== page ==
11. What does Professor Jean-Pierre Ruiz say about the role that Mary Magdalene plays?
From The Complete Gospels
12. Read Luke 8: 1-3. What does this passage tell us about the gender of Jesus’ “many” followers? Doesn’t it seem possible – given Jesus’ consistently equal treatment of women and the fact he traveled extensively with women followers – that he would surely have considered some of these women to be his disciples (meaning “follower” in Greek)? Why or why not?
13. Read Luke 10:38 – 42. What does Jesus say is “the better choice” even for a woman? How does this compare with the Jewish scripture that says it is a waste of time to teach a woman the Torah, or with churches that have excluded women from spiritual learning and leadership?
14. Read Mark 7:24-30. This passage is remarkable for so many reasons! Keep in mind that Jesus is debating theological principles with a woman – and not just any woman, but a pagan woman whose ethnic identity was looked down upon by the Jews! Why does Jesus change his mind? What does this passage tell you about Jesus’ openness to actually learning from a woman?
15. Read John 20:11-17. What do you think about the degree of spiritual intimacy that is revealed in this encounter between Jesus and Mary? (Notice that she said, “My Teacher” – not my lord or my master or my savior. He has clearly been her spiritual teacher.) Why would Mary have attempted to touch Jesus or hold on to him if they did not have an exceedingly close relationship?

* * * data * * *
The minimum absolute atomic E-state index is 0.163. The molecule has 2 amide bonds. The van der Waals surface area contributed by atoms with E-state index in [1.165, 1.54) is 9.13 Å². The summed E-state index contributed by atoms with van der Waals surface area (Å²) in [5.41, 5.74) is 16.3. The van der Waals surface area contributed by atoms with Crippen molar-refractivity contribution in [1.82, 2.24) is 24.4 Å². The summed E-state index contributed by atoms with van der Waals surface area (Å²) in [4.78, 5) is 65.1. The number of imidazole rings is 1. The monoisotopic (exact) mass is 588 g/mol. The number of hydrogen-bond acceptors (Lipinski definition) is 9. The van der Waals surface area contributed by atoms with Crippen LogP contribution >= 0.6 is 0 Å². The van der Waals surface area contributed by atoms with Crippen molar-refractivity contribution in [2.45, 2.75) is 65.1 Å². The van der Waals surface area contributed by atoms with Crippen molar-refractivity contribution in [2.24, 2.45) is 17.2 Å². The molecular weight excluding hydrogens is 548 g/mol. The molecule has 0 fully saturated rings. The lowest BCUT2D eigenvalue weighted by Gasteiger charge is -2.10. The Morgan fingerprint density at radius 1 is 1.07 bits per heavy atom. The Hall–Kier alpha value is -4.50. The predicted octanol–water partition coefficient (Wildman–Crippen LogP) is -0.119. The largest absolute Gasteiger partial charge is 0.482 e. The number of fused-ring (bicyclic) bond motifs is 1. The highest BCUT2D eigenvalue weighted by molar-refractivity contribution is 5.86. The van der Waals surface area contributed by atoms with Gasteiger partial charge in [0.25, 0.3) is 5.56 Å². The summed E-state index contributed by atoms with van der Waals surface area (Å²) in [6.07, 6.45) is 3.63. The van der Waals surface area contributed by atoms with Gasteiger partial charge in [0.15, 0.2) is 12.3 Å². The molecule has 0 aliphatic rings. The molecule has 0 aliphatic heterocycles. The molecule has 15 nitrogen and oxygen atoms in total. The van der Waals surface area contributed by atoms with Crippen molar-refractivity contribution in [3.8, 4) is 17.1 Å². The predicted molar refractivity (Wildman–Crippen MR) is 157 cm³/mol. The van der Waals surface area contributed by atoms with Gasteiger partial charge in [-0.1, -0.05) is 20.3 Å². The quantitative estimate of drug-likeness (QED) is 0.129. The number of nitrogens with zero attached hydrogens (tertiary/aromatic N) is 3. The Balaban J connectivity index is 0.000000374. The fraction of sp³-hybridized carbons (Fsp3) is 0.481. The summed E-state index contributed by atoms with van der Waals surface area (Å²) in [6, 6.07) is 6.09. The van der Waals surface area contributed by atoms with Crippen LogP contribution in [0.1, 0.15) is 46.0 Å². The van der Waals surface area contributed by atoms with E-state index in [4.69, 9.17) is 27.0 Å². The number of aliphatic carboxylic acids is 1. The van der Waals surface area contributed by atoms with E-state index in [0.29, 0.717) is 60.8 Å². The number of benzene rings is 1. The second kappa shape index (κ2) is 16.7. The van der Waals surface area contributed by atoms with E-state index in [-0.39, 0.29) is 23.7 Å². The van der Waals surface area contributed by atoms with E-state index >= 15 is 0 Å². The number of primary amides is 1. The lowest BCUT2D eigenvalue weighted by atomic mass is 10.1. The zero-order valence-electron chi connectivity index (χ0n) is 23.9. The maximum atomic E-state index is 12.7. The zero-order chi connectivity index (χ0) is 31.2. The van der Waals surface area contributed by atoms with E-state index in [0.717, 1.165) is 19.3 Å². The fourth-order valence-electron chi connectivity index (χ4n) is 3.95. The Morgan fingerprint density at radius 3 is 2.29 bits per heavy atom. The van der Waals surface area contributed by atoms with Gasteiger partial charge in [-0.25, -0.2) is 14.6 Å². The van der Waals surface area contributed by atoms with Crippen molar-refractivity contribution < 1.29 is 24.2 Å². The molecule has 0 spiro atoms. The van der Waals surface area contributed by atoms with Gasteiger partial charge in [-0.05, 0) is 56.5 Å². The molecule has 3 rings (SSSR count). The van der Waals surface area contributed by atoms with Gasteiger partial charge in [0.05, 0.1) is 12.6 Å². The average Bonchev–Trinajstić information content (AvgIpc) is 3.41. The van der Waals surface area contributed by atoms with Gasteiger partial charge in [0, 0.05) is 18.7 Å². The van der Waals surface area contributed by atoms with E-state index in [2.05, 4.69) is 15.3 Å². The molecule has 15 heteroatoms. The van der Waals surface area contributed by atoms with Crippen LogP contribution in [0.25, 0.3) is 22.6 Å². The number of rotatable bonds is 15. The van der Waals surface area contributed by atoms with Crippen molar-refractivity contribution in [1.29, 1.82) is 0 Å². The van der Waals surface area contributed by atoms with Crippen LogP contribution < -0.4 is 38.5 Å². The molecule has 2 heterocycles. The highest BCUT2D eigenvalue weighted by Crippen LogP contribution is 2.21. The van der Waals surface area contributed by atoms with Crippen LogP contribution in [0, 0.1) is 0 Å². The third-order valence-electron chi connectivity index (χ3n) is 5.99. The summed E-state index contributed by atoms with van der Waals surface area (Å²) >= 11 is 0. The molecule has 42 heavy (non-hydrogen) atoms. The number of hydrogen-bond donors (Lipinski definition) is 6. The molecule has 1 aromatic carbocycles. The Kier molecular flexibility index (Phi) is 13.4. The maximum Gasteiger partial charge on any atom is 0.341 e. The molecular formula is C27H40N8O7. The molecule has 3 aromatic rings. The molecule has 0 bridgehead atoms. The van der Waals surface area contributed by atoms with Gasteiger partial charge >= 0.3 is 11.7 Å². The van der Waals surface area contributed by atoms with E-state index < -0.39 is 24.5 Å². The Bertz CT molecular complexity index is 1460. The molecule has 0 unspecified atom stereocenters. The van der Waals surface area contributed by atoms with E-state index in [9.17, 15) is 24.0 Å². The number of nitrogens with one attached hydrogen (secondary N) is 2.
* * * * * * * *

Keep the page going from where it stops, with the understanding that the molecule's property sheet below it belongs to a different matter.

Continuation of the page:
From The Gospel of Mary (page 333 in Complete Gospels)
16. What does the Introduction say about how a person achieves salvation according to The Gospel of Mary?
17. According to the Introduction, why are the male disciples unable to comprehend the truth of Mary’s teachings? (We actually see this same attitude by the male disciples in the New Testament gospels when they ask Jesus who will be the greatest among them after Jesus is gone: Luke 9:46).
18. In the section, “The role of women” (in the Introduction), what does it say regarding the rightful place of women in the Jesus Movement? Why are we asked to “rethink the basis for church authority?”
From Mary Magdalene Was An Apostle, Not a Prostitute
19. Please summarize the points that are being made in this document. What do you think about what the Church did to the reputation of Mary Magdalene?
Conclusion Our Semester Together
20. Please help me improve the class by answering the following questions:
a. What did you like about this class? What did you dislike about this class?
b. Which resources did you like, and which ones did you dislike?
c. How can I re-structure the class to make it more accessible and more enjoyable?
PLEASE feel free to be very honest because I sincerely welcome constructive criticism. Thank you! :-))
As always, please include direct quotes and/or references to the resources